Kafka with Spring Cloud Stream

Kafka with Spring Cloud Stream

This post talks about step-by-step process to enable messaging in a micro-service using Kafka with Spring cloud stream.

Spring cloud stream is a framework under the umbrella project spring cloud, which enables developers to build event driven microservices with messaging systems like Kafka and RabbitMQ.  

Asynchronous messaging systems are always an important part of any modern enterprise software solution. The evolution of microservices has shortened the time-to-market for any software product, but this is not possible without necessary tools and frameworks. Spring Cloud Stream is a framework which is built on top of Spring integration. It integrates with Spring boot seamlessly to build efficient micro-services in less time that connect with shared messaging systems. Spring cloud stream provides multiple binder implementations such as Kafka, RabbitMQ and various others. The details are provided here.

Here is a step-by-step procedure to build a simple microservice application based on spring boot and uses spring cloud stream to connect with a Kafka instance.

  • Install Kafka and create a topic. I am using a Kafka broker running on my local windows machine for this demonstration, but it can be an installation on a Unix machine as well. Steps for Kafka installation on windows machine are provided here.
  • Create a spring boot starter project either using STS IDE or from spring initializr. I am providing the pom.xml for reference.
  • The spring cloud stream project needs to be configured with Kafka broker url, topic and other binder configuration. Below is an example of configuration in application.yml
  • We will need at least one producer and a consumer to test the message send and receive operations. Below is the sample code for a producer and consumer in its simplest form, developed using spring cloud stream.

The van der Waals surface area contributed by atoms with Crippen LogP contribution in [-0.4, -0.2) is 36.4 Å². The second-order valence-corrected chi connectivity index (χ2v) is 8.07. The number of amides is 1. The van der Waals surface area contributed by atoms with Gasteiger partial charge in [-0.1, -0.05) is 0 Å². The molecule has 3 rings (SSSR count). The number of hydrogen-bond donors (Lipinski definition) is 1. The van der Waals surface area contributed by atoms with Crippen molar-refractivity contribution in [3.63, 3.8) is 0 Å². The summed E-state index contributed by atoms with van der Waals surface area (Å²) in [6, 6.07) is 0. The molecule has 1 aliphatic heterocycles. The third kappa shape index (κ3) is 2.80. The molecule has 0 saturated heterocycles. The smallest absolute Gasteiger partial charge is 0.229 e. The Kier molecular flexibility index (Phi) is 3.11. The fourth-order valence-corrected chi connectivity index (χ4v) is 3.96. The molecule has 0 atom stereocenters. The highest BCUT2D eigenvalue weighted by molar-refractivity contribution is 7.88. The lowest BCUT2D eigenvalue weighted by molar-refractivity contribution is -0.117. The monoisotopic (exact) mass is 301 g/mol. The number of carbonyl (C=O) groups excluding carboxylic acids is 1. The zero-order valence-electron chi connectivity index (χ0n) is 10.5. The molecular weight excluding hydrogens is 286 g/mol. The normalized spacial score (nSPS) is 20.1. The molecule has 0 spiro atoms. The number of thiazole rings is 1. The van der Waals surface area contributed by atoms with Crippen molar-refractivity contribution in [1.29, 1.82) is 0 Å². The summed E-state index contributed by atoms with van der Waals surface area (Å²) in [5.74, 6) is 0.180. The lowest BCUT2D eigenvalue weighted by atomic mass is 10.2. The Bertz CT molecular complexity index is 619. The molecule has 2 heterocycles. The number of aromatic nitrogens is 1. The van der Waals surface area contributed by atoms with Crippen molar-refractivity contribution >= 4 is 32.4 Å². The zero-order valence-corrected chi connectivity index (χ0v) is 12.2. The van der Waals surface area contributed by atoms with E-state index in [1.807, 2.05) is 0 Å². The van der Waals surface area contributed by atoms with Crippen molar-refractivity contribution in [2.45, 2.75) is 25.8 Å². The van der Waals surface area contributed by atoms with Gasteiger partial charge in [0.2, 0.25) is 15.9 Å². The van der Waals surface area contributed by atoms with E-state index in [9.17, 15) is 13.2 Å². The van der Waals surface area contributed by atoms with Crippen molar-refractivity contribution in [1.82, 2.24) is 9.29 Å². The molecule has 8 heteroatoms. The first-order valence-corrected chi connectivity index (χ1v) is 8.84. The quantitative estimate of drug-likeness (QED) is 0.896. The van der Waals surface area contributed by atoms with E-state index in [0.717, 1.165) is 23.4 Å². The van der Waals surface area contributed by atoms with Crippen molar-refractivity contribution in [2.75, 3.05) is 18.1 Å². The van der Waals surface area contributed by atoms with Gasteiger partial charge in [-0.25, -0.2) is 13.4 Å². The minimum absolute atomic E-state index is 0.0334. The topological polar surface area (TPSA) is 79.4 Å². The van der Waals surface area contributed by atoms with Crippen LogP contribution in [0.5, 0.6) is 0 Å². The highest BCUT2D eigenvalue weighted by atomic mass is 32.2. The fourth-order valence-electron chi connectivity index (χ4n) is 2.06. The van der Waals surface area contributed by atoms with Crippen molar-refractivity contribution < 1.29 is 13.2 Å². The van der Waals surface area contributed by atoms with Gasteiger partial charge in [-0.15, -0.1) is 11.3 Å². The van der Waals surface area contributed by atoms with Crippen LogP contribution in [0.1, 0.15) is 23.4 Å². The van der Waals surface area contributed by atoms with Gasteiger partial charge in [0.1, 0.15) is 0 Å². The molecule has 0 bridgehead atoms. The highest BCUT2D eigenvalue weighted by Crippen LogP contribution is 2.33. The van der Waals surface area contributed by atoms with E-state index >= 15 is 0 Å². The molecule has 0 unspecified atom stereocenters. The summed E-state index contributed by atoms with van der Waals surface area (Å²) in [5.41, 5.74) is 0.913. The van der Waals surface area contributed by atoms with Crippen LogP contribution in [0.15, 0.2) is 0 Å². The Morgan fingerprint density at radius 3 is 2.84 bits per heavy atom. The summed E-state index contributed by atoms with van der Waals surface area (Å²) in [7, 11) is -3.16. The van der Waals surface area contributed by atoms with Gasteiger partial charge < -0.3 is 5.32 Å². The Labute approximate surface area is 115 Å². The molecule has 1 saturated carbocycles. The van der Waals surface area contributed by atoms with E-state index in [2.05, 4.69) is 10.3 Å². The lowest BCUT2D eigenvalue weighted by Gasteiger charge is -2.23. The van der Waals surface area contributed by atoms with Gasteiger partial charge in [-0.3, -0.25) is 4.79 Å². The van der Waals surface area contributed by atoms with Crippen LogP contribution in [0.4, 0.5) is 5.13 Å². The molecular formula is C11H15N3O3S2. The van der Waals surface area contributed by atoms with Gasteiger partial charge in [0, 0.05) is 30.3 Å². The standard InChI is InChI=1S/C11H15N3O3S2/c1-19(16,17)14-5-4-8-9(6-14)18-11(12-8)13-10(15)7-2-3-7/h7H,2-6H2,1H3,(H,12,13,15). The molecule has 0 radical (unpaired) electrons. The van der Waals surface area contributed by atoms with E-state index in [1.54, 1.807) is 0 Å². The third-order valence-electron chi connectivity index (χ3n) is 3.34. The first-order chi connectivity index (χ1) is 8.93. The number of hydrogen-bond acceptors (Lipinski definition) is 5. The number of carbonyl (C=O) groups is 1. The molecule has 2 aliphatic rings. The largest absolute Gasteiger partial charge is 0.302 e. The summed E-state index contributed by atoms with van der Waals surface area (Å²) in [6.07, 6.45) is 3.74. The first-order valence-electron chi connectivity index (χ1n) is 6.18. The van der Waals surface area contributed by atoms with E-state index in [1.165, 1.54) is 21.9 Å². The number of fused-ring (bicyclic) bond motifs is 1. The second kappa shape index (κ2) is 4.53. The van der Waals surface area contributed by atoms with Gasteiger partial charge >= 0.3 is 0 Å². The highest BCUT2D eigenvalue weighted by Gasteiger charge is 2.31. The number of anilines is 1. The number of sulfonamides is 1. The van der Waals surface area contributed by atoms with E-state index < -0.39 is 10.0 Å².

• We will also create a Rest Controller class which will accept the message over http and will pass it to the producer. This is just to make the testing convenient.
  • Run the below maven commands to build and run this project.
mvn clean install
mvn spring-boot:run
  • Hit the POST endpoint “/sendMessage/string” and check the application console logs. Here is an example output the application produced when I hit this endpoint with message “hello” in the rest body.
2019-10-01 14:37:22.764  INFO 377456 --- [container-0-C-1] com.techwording.scs.Consumer             : received a string message : {"contents":"hello","time":1569920841187}
  • Hit the POST endpoint “/sendMessage/complexType” and check the application console logs.
2019-10-01 14:37:22.773  INFO 377456 --- [container-0-C-1] com.techwording.scs.Consumer             : received a complex message : [2:37:21 PM]: hello

The annotation @EnableBinding takes one or more interfaces as parameters. In this example, we have used Sink and Source interfaces, which declare input and output channels, respectively. You can also define your own interfaces for this purpose.

@StreamListener annotation is a convenient way provided by Spring Cloud stream for content-based routing. It works based on pub-sub model and every @StreamListener receives its own copy of the message.

I have used two stream listeners in this project, one for consuming plain string messages and another one for messages with a complex type – ChatMessage. The producer sends messages attached with a header “type” with a logical value and consumer can apply conditions to filter messages using @StreamListener.

You can find the complete project here.


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